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Oral Cancer.


Oral Cancer Precaution and Cure





Do you know precisely what is cancer? Cancer is the uncontrolled budding of abnormal cells in the body. Cancer grows when the body’s typical control mechanism stops working. Old cells do not die and grow out of control, forming new abnormal cells. These extra cells may form a mass of tissues called a tumor. Some cancers specifically leukemia do not form tumors. Cancer may occur anywhere in the body. Till now we understood what is cancer now discuss about oral cancer. Cancer that develops in any part of the mouth, or oral cavity which includes the lips, tissues, that lines lips and cheeks, teeth, front two-thirds of the tongue or base, is considered part of the oropharynx or throat, gums, area of the mouth underneath the tongue called floor, the roof of the mouth. The flat cells that cover the surface of your mouth, tongue, and lips are called squamous cells. The majority of mouth cancer begins in these cells. A patch on your tongue, gums, tonsils, or the lining of your mouth can single trouble. A white and red patch inside your mouth or on your lips may be a potential sign of squamous cell carcinoma. There is a wide range in how cancer may look and feel. The skin may feel thicker or nodular or there may be persistent ulcer or erosion. What is important to note is the persistent nature of these abnormalities. Noncancerous lesions tend to resolve in a few weeks.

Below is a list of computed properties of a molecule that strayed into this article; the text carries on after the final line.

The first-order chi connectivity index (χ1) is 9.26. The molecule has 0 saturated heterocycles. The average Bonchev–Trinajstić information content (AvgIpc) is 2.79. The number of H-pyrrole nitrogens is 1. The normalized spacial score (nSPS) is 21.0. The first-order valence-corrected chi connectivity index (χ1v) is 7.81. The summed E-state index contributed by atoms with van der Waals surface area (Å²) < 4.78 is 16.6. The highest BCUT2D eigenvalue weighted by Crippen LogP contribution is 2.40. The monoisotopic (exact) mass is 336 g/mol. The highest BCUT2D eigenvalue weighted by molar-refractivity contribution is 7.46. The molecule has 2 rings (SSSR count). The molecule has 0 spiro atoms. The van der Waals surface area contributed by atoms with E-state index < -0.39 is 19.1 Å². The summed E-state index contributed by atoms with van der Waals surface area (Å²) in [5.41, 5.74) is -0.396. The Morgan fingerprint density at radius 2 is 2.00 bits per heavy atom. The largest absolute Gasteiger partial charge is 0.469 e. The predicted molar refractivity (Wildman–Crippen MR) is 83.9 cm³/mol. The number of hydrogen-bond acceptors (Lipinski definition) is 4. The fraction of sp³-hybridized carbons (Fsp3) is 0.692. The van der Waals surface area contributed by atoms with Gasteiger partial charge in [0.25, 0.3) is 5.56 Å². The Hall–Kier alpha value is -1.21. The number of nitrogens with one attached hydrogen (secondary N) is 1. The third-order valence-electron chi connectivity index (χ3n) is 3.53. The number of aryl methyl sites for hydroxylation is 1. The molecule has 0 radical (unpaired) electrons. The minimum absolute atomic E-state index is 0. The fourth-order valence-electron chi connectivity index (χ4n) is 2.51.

Factors that can increase your risk of mouth cancer include Tobacco use of any kind including cigarettes, cigars, pipes, chewing tobacco, and snuff around others. Heavy alcohol use, excessive sun exposure to your lips, a sexually transmitted virus called Human Papillomavirus, and a weakened immune system.
There is no confirmed way to prevent mouth cancer. However, you can decrease your risk of mouth cancer if you stop using tobacco or don’t start. Avoid excessive sun exposure to your lips. See your dentist regularly. As part of a routine dental exam, ask your dentist to inspect your entire mouth for abnormal areas that may indicate mouth cancer or pre-cancerous changes. Treatment for mouth cancer depends on your cancer location and stages as well as your overall health and personal preference. Treatment options include surgery, radiation, and chemotherapy. Discuss your options with your doctor. Prevention is better than cure.

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